What Is Robert Herjavec's Net Worth?

By Daniel B. Kline Markets Fool.com

Before Walt Disney's (NYSE: DIS) ABC network put him on Shark Tank,Robert Herjavec was successful, but not a celebrity (at least outside of his native Canada).

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After eight seasons of the hit show, that's no longer the case. Herjavec has become one of the best-known venture capitalists in the world. As a Shark he has built his wealth investing in a diverse array of products including PupBox (a monthly delivery service for dogs), Mensch on a Bench (a Jewish version of Elf on a Shelf), and Happy Feet (a slippers company) among many others.

Known as the nice Shark, Herjavec may have a lighter touch than Mark Cuban and Kevin O'Leary -- the harshest panelists on the ABC show -- but can be tough when needed. "Do not mistake my kindness for weakness," he is quoted on his website as saying, and that describes how he handles the entrepreneurs who enter "The Tank."

It's a formula which has served Herjavec well, making him very wealthy. The Shark, entrepreneur, and businessman had a more than $200 million fortune as of July, 2016, according to various sources, but that number does not take into account that Robert Herjavec's net worth likely took a hit in his divorce settlement with his ex-wife Diane Plese.

Herjavec (seated right) has been an avid investor on Shark Tank. Image source: ABC.

How much did divorce hurt Herjavec's net worth?

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Herjavec lived in Canada with his now ex-wife, a country which divides any assets acquired during the marriage equally while letting either spouse keep anything they had before entering the union. That likely means that Plese, who married Herjavec in 2000, would receive a piece of or cash equivalent to, half the value of her ex's stake in Herjavec Group, the information security company he founded in 2003. She would, assuming there was no prenuptial agreement, also receive cash or equity in any equity stakes in companies he purchased onShark Tank.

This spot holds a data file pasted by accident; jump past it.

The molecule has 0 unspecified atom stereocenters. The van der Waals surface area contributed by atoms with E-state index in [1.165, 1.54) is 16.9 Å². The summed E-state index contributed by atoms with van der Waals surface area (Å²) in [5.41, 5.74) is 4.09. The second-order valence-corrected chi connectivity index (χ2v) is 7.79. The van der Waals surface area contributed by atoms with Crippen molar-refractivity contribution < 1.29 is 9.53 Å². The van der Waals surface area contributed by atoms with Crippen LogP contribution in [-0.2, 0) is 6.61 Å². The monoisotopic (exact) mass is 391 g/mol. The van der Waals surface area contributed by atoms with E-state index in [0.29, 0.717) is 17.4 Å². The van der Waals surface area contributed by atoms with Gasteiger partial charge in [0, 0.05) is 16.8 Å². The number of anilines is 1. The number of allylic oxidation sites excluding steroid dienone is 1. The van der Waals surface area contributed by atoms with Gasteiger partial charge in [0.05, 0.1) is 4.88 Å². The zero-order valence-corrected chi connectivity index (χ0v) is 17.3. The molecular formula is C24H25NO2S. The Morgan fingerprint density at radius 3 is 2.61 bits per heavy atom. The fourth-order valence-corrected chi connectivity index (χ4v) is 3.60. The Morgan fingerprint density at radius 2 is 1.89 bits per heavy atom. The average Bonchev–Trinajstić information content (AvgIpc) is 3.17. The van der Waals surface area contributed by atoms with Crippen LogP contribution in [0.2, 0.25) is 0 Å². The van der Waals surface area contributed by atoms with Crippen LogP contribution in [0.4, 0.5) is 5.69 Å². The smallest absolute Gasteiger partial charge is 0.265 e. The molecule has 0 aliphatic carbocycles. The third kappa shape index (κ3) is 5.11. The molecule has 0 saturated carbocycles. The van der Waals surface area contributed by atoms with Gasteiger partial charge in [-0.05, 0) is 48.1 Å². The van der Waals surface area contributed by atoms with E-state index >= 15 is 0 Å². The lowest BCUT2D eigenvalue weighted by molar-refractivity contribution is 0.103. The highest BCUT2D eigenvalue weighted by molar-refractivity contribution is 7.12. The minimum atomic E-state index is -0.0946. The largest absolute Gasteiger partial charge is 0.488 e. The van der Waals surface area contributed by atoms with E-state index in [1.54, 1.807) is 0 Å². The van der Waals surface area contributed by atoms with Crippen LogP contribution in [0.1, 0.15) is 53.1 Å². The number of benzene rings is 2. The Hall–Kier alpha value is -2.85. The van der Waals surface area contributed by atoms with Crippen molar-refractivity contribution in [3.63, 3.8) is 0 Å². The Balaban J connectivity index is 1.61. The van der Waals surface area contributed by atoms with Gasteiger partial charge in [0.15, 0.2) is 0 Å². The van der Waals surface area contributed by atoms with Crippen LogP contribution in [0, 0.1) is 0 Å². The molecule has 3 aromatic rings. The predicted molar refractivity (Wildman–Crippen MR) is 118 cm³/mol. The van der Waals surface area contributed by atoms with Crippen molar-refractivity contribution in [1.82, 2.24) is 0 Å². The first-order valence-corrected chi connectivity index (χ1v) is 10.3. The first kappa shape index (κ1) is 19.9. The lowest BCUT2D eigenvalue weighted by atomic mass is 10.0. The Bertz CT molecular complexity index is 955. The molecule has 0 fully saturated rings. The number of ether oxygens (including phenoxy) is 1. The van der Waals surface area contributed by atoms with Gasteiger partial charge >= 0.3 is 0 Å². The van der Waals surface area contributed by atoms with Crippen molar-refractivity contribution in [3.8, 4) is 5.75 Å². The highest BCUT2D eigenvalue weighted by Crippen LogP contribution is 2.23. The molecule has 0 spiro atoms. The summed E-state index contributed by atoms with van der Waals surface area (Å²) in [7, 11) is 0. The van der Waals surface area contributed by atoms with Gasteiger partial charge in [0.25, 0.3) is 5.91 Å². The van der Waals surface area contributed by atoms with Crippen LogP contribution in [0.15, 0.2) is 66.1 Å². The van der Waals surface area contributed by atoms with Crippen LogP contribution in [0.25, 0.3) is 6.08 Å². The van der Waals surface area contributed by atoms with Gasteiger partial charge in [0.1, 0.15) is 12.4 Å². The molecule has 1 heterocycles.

How did Herjavec make his money?

In addition to Shark Tank and his ongoing involvement with Herjavec Group, which as a private company does not have to release financial statements, the Shark has been a serial entrepreneur. His first major success was a technology company, BRAK systems, a Canadian internet security company which was acquired byAT&T (NYSE: T) in 2000 for $30 million.

He then worked for Ramp Network, serving as its vice president of sales, and likely scoring a payday when it was acquired by Nokia for $225 million shortly after. At that point, Herjavec returned to his entrepreneurial ways, founding his present company, which reportedly has $150 million in annual sales.

Herjavec has also written three best-selling books Driven, The Will to Win, and You Don't Have to Be a Shark: Creating Your Own Success. In addition toShark Tank, he also appeared on the Canadian version of the showDragon's Den and placed sixth on ABC'sDancing with the Starswith his new wife Kym Johnson as his partner.

How rich is Herjavec?

While the details are not public, it's very likely that Herjavec lost a considerable portion of his fortune in the divorce. He likely did not lose half of his assets, because some of his fortune -- the part from selling BRAK Systems and whatever he made when Ramp Network was sold -- pre-dated his marriage.

Still, it's likely that the Shark Tank star paid out $50-75 million to his ex-wife. That would leave his remaining assets largely tied up in his current company and his Shark Tank investments. Pinpointing an exact, current net worth for Herjavec is not possible because his divorce settlement and income from his private company, and various other holdings are not public. With those caveats however it seems likely that the television star/businessman/entrepreneur has a net worth in excess of $100 million, but likely below $150 million.

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Daniel Kline has no position in any stocks mentioned. Herjavec is his favorite Shark. The Motley Fool owns shares of and recommends Walt Disney. Try any of our Foolish newsletter services free for 30 days. We Fools may not all hold the same opinions, but we all believe that considering a diverse range of insights makes us better investors. The Motley Fool has a disclosure policy.